Speeches 1965 - Monday 4 October 1965
We congratulate Our Brother, Cardinal Spellman, and all those who have collaborated to produce this wonderful and prayerful result. No expense and sacrifice has been spared to prepare a setting worthy for such a subject.
We have offered Our prayers to Christ, the Good Shepherd, Whose message of peace and concord We have come to proclaim, and We are confident that through the intercession of Our Blessed Lady Our prayers will bear fruit.
As We gazed on this moving masterpiece, We could not but think of the religious convictions which moved the young Michelangelo to such heights and to such a magnificent result. We feel that these same religious convictions can move men in a similar way to seek peace and harmony among the peoples of this world.
We bless all of you, invoking upon you an abundance of heavenly blessings and graces
Monday, 4 October 1965
To the Students
of Rice high School:
We received your kind invitation, and, during Our mission of World peace to the United Nations, We are very happy to see you and to bless you. You are very dear to Our heart, and We pray for you that God may give you all the graces you need to be good students, loyal companions, obedient children and, later on, exemplary citizens of your great country.
We ask you to pray for Us, for Holy Mother Church, for the Vatican Council, and for peace and justice between all the rates of mankind. In return, We lovingly bless you, your parents and families, your teachers and your friends.
We are sincerely grateful to you all, for the greetings which you express to Us by your presence here.
We thank the President, the Secretary, General and all the members of the United Nations; the President of the United States of America and the federal authorities; the Governor of the State of New York and the state officials; the Mayor of the City of New York and municipal officials. Our gratitude goes also to the Cardinal Archbishop of the City, and to his priests, religious and faithful people. And We are grateful to all the citizens of this great metropolis and of all the United States of America, for their enthusiastic and affectionate welcome.
Our very brief visit has given Us a great honour; that of proclaiming to the whole world, from the Headquarters of the United Nations, Peace! We shall never forget this extraordinary hour. Nor can We bring it to a more fitting conclusion than by expressing the wish that this central seat of human relationships for the civil peace of the world may ever be conscious and worthy of this high privilege.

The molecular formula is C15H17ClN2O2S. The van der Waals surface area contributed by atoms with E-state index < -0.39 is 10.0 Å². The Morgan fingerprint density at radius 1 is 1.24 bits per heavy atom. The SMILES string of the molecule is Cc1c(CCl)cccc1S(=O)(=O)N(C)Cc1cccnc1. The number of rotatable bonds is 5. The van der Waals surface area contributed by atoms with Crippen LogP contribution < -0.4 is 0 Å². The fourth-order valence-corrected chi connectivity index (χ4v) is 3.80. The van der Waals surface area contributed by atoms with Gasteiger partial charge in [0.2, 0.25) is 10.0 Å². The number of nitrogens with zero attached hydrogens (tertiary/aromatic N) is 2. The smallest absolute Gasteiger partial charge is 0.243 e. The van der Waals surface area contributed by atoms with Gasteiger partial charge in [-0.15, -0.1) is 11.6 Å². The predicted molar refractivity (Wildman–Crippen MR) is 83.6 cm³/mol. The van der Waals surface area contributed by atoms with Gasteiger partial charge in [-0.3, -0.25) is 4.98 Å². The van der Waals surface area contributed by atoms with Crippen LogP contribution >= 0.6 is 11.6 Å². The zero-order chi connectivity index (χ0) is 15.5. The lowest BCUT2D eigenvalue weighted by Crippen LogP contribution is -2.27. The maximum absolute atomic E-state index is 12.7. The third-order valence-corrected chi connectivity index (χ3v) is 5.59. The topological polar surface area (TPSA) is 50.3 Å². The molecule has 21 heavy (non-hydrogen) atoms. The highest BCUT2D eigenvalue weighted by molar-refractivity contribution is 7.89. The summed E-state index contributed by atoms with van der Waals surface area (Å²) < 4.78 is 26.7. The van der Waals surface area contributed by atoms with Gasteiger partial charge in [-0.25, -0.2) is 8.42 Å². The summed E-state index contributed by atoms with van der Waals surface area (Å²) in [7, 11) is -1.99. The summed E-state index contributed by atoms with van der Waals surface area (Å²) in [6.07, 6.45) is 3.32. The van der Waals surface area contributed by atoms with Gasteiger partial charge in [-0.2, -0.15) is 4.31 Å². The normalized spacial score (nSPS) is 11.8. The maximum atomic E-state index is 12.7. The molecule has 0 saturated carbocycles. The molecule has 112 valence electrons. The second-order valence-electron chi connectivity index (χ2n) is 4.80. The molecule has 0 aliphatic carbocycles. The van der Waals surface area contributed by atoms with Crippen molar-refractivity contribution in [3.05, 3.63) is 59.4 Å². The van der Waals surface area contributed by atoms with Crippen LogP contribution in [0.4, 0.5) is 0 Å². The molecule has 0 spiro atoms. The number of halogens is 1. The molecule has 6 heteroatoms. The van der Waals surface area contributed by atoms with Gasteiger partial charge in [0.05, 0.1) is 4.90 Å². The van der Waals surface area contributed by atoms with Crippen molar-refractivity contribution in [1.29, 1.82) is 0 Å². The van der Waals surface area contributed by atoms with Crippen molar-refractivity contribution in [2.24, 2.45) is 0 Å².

To America, Our prayerful wishes for prosperity and peace, under the rule of law, in concord with the other nations of the world; and Our heartfelt blessings upon its people, their families, their government, their homes and schools and churches, one Nation, under God, free and indivisible. God bless America! God bless you all!
* * *
To the representatives of the Press, Radio, Television and Cinema:
Gentlemen of the Press, Radio, Television and Cinema,
Our crowded schedule did not permit Us the time to meet with you, but We cannot depart without expressing a word of admiration and respect for your profession and vocation. Communications have experienced a remarkable advance since our first contact many years ago. As a result the world has become much smaller. Behind each one of you is a vast network working to bring the latest news to everyone. Responsibility is in proportion to knowledge and you are in possession of much weighty knowledge. You can lead men to be aware of the complex problems, and you can encourage them to make their own personal contribution, without which true peace and harmony cannot ever become a reality.
Your labours are often hidden and go unheralded, but be sure that We appreciate them and value them highly. We are confident that you will not falter in bringing the message of peace to all men of good will, that you will continue to teach men that all are brothers of one human family, and that you will help them understand one another and to cooperate in an atmosphere of mutual respect and affection. Our good wishes and Our heartfelt thanks go to you for your most important work. May God bless you!
We extend a very special welcome to the Representatives of the Chief Executives Forum, meeting for the first time in Rome.